Public Health Ethics 11 (2):213-220 (2018)

Vilius Dranseika
Jagiellonian University
Jan Piasecki
Jagiellonian University Medical College
Epidemiological studies usually do not pose high risk to participants. At the same time they provide valuable knowledge and improve public and individual health. In many countries, studies involving human subjects are subject to ethics review. Research shows that the process of obtaining ethical approval from institutional research boards or research ethics committees is sometimes costly, time-consuming and seriously delays important research projects. In this article we consider arguments against and in favor of ethics review of epidemiological studies. On the one hand, it seems that minimal risk epidemiological studies should not be a subject to ethics review, since any delay of an important study has its death toll and health costs. In this perspective, the calculus of costs and benefits supports rejecting the whole existing approach. Nevertheless, we argue that institutional research boards or ethics research committees protect research participants from wrongs and up till now are the best tools of social and political control over the research enterprise.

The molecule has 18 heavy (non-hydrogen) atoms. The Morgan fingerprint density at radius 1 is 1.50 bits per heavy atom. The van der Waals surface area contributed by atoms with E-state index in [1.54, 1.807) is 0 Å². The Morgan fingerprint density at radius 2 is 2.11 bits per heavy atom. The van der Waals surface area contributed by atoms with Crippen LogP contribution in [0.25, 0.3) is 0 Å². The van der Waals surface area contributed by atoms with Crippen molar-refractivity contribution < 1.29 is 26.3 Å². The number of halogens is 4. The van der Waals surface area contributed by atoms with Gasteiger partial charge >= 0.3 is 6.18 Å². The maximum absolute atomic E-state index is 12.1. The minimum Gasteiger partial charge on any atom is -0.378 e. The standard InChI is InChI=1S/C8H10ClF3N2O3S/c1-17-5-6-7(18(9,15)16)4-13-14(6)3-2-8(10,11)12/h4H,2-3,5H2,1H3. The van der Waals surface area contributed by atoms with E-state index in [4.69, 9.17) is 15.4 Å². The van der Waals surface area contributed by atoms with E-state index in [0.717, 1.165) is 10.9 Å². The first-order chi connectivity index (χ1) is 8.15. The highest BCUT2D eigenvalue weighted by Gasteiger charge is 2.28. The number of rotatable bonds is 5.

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DOI 10.1093/phe/phx016
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Learning to Regulate Learning Healthcare Systems.Jan Piasecki & Vilius Dranseika - 2019 - Cambridge Quarterly of Healthcare Ethics 28 (2):369-377.
Data Access Committees.Jan Piasecki & Phaik Yeong Cheah - 2020 - BMC Medical Ethics 21 (1):1-8.

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